Here’s something I rarely do: show off something I made ages ago!
In fact, this is a dress I sewed an entire year ago. Mel and I take a trip to the Bristol Renaissance Faire in southern Wisconsin every summer, and I enjoy wearing something with a kitschy Renaissance-ish print because that’s the kind of person I am. In rotation, I have a skirt I sewed years ago with castles on it, a beautiful vintage rayon blouse that’s nearly beyond repair with knights fighting on it (seriously, still trying to figure out how to repair a hole in the middle of a sleeve), a vintage skirt with knights fighting on it, and now this dress.
In fact, the only reason this dress has now made it to the blog is that I sewed it for last year’s faire and pulled it out to wear this year, but changed my mind and wore the vintage skirt and outfit below, instead. I loved this outfit!
But, I do really love my utterly cheesy dress. It’s super busy, so it’s probably difficult to pick out that it’s Gertie’s Butterick B6322 pattern, with the cute dirndl-inspired overlay.
I remember at the time I sewed this that I contemplated making the overlay in solid black, but decided I didn’t actually want it to look like I was wearing a corset over it, I wanted it really obvious it was part of the same dress. Like, I’m wearing a kitschy Renaissance-print dress, folks. I’m not actually trying to bar maid it up and make this look anything other than a kitschy vintage dress. Whatever… made sense in my head at the time. 😉
I sewed a size 8 which I typically do in Butterick patterns, being about 1 size down from what the envelope would have me believe. They have a lot ease in them. In fact since I think I was in a rush when I sewed this, I didn’t do a muslin and discovered that it was full 2″ too big around the torso and 1″ too long at the waist, when I put the bodice together. So I simply hacked off length off the bottom and took the side seams in (and did the same on the overlay). Worked well enough.
I didn’t have any eyelets for the laced up front, but I’m a fan of hand-worked buttonholes! So I practiced a few round ones, and did contrasting red ones as eyelets on the dress. I love that it’s just a little nice personal touch. And yes, it’s a busy print but I did totally plan it that there are two knights right at the center front of the overlay!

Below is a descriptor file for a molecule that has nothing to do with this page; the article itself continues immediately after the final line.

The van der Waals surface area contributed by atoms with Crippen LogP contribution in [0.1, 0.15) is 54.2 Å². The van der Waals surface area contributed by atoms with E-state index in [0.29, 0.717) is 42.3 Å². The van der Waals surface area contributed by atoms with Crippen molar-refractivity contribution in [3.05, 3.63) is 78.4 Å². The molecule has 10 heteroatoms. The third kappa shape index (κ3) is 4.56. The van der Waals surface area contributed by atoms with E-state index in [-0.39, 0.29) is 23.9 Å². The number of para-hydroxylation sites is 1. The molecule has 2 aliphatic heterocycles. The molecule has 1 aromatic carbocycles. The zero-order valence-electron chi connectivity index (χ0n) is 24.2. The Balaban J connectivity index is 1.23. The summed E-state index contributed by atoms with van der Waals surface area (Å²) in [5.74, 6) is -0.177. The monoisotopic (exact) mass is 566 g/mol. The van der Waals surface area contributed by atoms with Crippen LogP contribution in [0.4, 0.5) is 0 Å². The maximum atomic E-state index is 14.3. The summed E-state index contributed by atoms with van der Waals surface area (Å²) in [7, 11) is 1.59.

This dress has some little details that I really like, from the overlay itself and how it curves up to the armhole, to the center back lapped zipper, to the gathered neckline and sleeve caps, both bound with bias binding. I really like the final shape and neckline, and would like to sew it sometime without the overlay, too. But I’d also like to try another version with the overlay again but a less crazy print, like maybe a floral.
This isn’t really a dress I ever planned to wear often… in fact so far, I’ve only worn it to the faire last year and to take photos for this blog post! That’s rare for me, since I typically focus on everyday things I want to wear all the time. But sometimes you just have to have a little fun and go all silly with your sewing plans!
Right now though, I’m working on another pair of pants (red twill) made from my modified 50s jeans pattern (in part to help nail down my ideas for my upcoming tutorial series/sewalong) and just finished up a hooded vintage blouse that is so cute I can’t stand it! I’ve also started knitting an epic sweater project that involves intarsia and Nancy Drew. When I don’t have the time or energy for things to make it on the blog, I’m often still posting about them on Instagram, and just started using Instagram stories to show the progress of some of my projects, which has been kind of fun. Feel free to follow my adventures there!
In the meantime, as it gets towards the end of July I’m starting to think about what else I really want to squeeze in before it feels too summery. How about you??